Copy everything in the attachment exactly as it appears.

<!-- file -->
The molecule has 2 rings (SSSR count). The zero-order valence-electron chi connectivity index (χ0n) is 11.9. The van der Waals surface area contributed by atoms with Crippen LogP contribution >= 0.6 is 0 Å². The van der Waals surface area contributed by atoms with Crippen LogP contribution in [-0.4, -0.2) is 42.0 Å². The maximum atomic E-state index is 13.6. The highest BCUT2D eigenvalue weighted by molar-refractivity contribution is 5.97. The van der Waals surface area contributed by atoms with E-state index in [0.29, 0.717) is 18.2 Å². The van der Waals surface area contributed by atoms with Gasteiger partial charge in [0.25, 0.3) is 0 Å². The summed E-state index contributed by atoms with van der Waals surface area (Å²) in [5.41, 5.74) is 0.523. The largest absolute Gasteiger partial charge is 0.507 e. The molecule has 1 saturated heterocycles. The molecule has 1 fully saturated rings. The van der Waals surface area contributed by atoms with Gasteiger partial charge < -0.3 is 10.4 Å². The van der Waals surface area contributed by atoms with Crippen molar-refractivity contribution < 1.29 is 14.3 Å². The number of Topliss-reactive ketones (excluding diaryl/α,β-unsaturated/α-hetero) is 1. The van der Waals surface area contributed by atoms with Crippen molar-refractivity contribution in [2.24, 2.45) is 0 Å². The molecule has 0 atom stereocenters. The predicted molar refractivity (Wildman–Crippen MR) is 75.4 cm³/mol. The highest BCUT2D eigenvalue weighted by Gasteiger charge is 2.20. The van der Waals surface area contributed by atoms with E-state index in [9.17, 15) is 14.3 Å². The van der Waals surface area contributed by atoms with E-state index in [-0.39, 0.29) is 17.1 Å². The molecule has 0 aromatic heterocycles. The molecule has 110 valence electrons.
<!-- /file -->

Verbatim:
The molecule has 2 rings (SSSR count). The zero-order valence-electron chi connectivity index (χ0n) is 11.9. The van der Waals surface area contributed by atoms with Crippen LogP contribution >= 0.6 is 0 Å². The van der Waals surface area contributed by atoms with Crippen LogP contribution in [-0.4, -0.2) is 42.0 Å². The maximum atomic E-state index is 13.6. The highest BCUT2D eigenvalue weighted by molar-refractivity contribution is 5.97. The van der Waals surface area contributed by atoms with E-state index in [0.29, 0.717) is 18.2 Å². The van der Waals surface area contributed by atoms with Gasteiger partial charge in [0.25, 0.3) is 0 Å². The summed E-state index contributed by atoms with van der Waals surface area (Å²) in [5.41, 5.74) is 0.523. The largest absolute Gasteiger partial charge is 0.507 e. The molecule has 1 saturated heterocycles. The molecule has 1 fully saturated rings. The van der Waals surface area contributed by atoms with Gasteiger partial charge < -0.3 is 10.4 Å². The van der Waals surface area contributed by atoms with Crippen molar-refractivity contribution < 1.29 is 14.3 Å². The number of Topliss-reactive ketones (excluding diaryl/α,β-unsaturated/α-hetero) is 1. The van der Waals surface area contributed by atoms with Crippen molar-refractivity contribution in [2.24, 2.45) is 0 Å². The molecule has 0 atom stereocenters. The predicted molar refractivity (Wildman–Crippen MR) is 75.4 cm³/mol. The highest BCUT2D eigenvalue weighted by Gasteiger charge is 2.20. The van der Waals surface area contributed by atoms with E-state index in [9.17, 15) is 14.3 Å². The van der Waals surface area contributed by atoms with E-state index in [-0.39, 0.29) is 17.1 Å². The molecule has 0 aromatic heterocycles. The molecule has 110 valence electrons.